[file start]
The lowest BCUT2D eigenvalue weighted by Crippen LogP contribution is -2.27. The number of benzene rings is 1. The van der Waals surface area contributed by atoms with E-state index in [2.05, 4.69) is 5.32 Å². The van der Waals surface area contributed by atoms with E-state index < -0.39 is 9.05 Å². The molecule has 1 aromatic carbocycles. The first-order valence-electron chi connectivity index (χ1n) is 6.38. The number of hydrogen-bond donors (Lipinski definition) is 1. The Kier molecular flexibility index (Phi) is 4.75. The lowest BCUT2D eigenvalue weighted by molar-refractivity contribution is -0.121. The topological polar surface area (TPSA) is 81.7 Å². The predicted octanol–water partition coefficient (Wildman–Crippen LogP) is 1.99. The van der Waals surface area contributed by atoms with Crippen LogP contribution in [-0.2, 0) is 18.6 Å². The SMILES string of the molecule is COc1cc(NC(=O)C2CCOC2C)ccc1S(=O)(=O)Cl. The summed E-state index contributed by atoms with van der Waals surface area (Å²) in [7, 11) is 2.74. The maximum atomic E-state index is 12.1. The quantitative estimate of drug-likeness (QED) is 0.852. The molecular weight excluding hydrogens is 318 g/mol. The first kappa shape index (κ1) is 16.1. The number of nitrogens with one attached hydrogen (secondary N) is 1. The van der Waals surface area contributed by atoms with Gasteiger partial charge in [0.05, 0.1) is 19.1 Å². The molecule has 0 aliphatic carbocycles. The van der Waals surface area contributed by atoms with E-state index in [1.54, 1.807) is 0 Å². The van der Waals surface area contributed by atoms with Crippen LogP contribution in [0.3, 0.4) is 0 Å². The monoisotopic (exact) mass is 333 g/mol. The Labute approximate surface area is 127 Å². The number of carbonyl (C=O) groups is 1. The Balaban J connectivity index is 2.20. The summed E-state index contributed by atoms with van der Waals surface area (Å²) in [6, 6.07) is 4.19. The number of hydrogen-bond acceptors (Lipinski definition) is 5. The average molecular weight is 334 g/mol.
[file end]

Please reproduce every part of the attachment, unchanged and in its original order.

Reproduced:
The lowest BCUT2D eigenvalue weighted by Crippen LogP contribution is -2.27. The number of benzene rings is 1. The van der Waals surface area contributed by atoms with E-state index in [2.05, 4.69) is 5.32 Å². The van der Waals surface area contributed by atoms with E-state index < -0.39 is 9.05 Å². The molecule has 1 aromatic carbocycles. The first-order valence-electron chi connectivity index (χ1n) is 6.38. The number of hydrogen-bond donors (Lipinski definition) is 1. The Kier molecular flexibility index (Phi) is 4.75. The lowest BCUT2D eigenvalue weighted by molar-refractivity contribution is -0.121. The topological polar surface area (TPSA) is 81.7 Å². The predicted octanol–water partition coefficient (Wildman–Crippen LogP) is 1.99. The van der Waals surface area contributed by atoms with Crippen LogP contribution in [-0.2, 0) is 18.6 Å². The SMILES string of the molecule is COc1cc(NC(=O)C2CCOC2C)ccc1S(=O)(=O)Cl. The summed E-state index contributed by atoms with van der Waals surface area (Å²) in [7, 11) is 2.74. The maximum atomic E-state index is 12.1. The quantitative estimate of drug-likeness (QED) is 0.852. The molecular weight excluding hydrogens is 318 g/mol. The first kappa shape index (κ1) is 16.1. The number of nitrogens with one attached hydrogen (secondary N) is 1. The van der Waals surface area contributed by atoms with Gasteiger partial charge in [0.05, 0.1) is 19.1 Å². The molecule has 0 aliphatic carbocycles. The van der Waals surface area contributed by atoms with E-state index in [1.54, 1.807) is 0 Å². The van der Waals surface area contributed by atoms with Crippen LogP contribution in [0.3, 0.4) is 0 Å². The monoisotopic (exact) mass is 333 g/mol. The Labute approximate surface area is 127 Å². The number of carbonyl (C=O) groups is 1. The Balaban J connectivity index is 2.20. The summed E-state index contributed by atoms with van der Waals surface area (Å²) in [6, 6.07) is 4.19. The number of hydrogen-bond acceptors (Lipinski definition) is 5. The average molecular weight is 334 g/mol.